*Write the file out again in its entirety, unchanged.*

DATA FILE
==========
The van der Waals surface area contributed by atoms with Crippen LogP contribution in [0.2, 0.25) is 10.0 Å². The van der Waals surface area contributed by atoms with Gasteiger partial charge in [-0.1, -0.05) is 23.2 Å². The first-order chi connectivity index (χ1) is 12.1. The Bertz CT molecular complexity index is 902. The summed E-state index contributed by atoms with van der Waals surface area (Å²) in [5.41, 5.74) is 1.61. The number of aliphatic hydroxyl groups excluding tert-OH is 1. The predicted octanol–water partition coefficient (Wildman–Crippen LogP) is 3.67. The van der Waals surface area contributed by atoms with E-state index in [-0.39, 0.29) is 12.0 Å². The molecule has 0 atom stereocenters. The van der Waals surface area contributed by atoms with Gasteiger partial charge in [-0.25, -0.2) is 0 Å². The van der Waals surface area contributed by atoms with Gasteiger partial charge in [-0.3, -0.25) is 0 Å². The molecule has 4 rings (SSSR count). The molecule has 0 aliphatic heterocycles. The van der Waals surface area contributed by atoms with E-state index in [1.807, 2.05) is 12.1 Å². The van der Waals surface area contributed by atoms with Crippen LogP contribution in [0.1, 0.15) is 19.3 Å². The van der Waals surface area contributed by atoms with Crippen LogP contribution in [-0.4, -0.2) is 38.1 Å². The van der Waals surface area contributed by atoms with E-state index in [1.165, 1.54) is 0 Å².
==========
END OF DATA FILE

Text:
The van der Waals surface area contributed by atoms with Crippen LogP contribution in [0.2, 0.25) is 10.0 Å². The van der Waals surface area contributed by atoms with Gasteiger partial charge in [-0.1, -0.05) is 23.2 Å². The first-order chi connectivity index (χ1) is 12.1. The Bertz CT molecular complexity index is 902. The summed E-state index contributed by atoms with van der Waals surface area (Å²) in [5.41, 5.74) is 1.61. The number of aliphatic hydroxyl groups excluding tert-OH is 1. The predicted octanol–water partition coefficient (Wildman–Crippen LogP) is 3.67. The van der Waals surface area contributed by atoms with E-state index in [-0.39, 0.29) is 12.0 Å². The molecule has 0 atom stereocenters. The van der Waals surface area contributed by atoms with Gasteiger partial charge in [-0.25, -0.2) is 0 Å². The van der Waals surface area contributed by atoms with Gasteiger partial charge in [-0.3, -0.25) is 0 Å². The molecule has 4 rings (SSSR count). The molecule has 0 aliphatic heterocycles. The van der Waals surface area contributed by atoms with E-state index in [1.807, 2.05) is 12.1 Å². The van der Waals surface area contributed by atoms with Crippen LogP contribution in [0.1, 0.15) is 19.3 Å². The van der Waals surface area contributed by atoms with Crippen LogP contribution in [-0.4, -0.2) is 38.1 Å². The van der Waals surface area contributed by atoms with E-state index in [1.165, 1.54) is 0 Å².